Now, some will say: Well, we might not appropriate it. We appropriate $300 billion a year for things that are not authorized anyway, and most of those things are not priority as well. But the fact is, it is a clue to the American public that we don't get it; that in this time of significant economic downturn, in this time of significant debt laying on to the next generations, we continue to want to do things the average person of common sense would say: How can that be a priority? Well, it can't.

There is $5 million in here for new botanical gardens in Hawaii and Florida. I don't doubt that could be a great thing that we could do. No. 1, I would ask the question again: Why isn't that a State responsibility instead of a Federal responsibility? If the State of Florida and the State of Hawaii think that is a priority, they ought to fund it. No. 2, if it is our priority, if it is our responsibility, is that something we should be funding now; that we should be authorizing; we should be saying it is okay to do this?

We are in perilous times. Yet we act like nothing is going on out there; that the average family isn't getting hit hard, that people aren't worried about their jobs; that 573,000 people didn't lose their jobs last month. That is how we are behaving.

One of the other amendments we would have offered is to prohibit the use of eminent domain both in the national trails, the wilderness areas, the new heritage areas, and the new national parks area. It is one thing for the Government to have its land; it is totally different for it, through the force of law, to take your land away from you and tell you what they are going to do with it. There is minimal prohibition in this bill for the protection of property rights in this country--a fundamental freedom guaranteed to every American. This bill steps all over those property rights.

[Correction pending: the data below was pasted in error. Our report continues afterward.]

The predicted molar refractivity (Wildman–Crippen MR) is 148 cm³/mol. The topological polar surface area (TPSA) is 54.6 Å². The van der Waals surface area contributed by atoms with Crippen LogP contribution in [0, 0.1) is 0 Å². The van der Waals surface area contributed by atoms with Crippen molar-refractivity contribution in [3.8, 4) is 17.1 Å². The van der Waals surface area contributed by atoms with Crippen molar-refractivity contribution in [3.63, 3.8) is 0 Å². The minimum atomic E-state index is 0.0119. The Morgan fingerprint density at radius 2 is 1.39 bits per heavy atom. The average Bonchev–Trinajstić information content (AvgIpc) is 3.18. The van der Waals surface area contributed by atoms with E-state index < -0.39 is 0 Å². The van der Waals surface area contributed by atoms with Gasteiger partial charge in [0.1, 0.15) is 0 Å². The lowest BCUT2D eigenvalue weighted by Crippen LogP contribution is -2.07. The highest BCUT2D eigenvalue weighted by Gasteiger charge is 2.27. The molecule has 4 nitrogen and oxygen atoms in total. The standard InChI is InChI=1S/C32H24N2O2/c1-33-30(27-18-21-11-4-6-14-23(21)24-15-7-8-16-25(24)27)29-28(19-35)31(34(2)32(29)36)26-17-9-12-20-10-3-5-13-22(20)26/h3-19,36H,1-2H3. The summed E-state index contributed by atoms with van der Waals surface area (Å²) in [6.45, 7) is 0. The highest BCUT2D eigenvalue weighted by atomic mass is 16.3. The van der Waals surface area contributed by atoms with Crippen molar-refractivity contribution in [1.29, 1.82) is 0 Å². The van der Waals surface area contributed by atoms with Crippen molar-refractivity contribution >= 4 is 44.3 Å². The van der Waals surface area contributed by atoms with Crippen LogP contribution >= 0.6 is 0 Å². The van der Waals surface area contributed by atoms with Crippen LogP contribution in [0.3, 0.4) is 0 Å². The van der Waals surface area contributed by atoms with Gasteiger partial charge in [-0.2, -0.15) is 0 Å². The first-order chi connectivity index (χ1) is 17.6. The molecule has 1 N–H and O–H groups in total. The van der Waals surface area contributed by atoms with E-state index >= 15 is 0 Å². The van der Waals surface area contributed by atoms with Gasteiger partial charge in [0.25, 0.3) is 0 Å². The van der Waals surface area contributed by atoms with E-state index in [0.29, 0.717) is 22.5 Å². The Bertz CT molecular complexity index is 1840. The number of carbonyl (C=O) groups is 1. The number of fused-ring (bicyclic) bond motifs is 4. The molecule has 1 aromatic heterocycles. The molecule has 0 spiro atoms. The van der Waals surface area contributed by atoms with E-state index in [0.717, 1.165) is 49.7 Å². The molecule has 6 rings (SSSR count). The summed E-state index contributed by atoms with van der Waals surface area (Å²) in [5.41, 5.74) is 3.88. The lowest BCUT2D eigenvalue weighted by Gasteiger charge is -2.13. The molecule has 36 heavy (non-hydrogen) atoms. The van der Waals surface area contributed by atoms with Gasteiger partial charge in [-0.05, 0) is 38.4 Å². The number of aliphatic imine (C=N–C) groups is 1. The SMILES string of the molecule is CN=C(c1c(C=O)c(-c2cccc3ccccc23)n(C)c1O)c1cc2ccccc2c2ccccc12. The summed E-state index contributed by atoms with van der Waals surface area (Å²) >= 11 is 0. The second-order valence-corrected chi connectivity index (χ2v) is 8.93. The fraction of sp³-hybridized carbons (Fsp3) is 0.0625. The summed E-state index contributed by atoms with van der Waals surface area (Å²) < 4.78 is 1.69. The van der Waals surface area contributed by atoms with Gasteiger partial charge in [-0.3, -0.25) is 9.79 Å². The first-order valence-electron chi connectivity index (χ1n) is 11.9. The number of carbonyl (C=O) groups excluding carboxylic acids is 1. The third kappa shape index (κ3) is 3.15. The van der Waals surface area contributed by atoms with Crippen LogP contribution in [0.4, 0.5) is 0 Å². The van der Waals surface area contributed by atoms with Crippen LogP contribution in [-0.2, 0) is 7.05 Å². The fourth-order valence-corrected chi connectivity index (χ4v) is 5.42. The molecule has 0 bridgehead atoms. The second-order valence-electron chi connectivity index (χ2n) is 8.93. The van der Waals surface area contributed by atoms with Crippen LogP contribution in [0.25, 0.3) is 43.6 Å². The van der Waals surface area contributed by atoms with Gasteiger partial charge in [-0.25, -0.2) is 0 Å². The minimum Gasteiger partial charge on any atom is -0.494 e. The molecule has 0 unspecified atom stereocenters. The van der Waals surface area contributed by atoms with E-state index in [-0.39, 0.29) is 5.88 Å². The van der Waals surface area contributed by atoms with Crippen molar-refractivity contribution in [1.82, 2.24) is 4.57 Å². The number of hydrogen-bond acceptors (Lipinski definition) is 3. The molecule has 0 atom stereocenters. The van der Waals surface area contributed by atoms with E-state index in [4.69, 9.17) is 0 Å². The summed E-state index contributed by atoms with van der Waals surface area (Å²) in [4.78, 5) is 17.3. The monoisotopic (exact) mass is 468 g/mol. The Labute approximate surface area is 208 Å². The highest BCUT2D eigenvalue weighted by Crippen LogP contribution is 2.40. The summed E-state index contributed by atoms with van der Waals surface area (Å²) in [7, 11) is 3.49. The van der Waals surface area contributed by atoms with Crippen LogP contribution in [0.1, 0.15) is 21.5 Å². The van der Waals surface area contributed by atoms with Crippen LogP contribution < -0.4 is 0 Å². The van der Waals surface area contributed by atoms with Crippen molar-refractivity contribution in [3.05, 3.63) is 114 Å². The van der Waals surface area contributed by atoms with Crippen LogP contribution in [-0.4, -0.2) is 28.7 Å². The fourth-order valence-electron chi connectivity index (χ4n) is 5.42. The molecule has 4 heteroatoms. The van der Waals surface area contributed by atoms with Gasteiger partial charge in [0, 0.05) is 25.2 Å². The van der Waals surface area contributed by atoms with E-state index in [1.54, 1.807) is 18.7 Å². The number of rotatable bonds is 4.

We offered a total of 13 amendments, and we would have probably accepted 5 or 6, with less than an hour debate on each one of them. We could have been finished with this bill. We could have accomplished it last Thursday or Friday. But because we don't want to have to take tough votes or we want to protect a Member from a vote on some piece of pork that was put in a bill, we have decided to have no votes, no debate on any amendment will be the standard for this body. It is not a good day for the Senate. More importantly, it is a terrible day for this country because we are saying that, even though we have great hope and promise of change by an incoming President, his own party is going to step on that--the careerists, the people who think politically only, the people who think short term only about political gain, instead of thinking about what is in the best long-term interests of our country.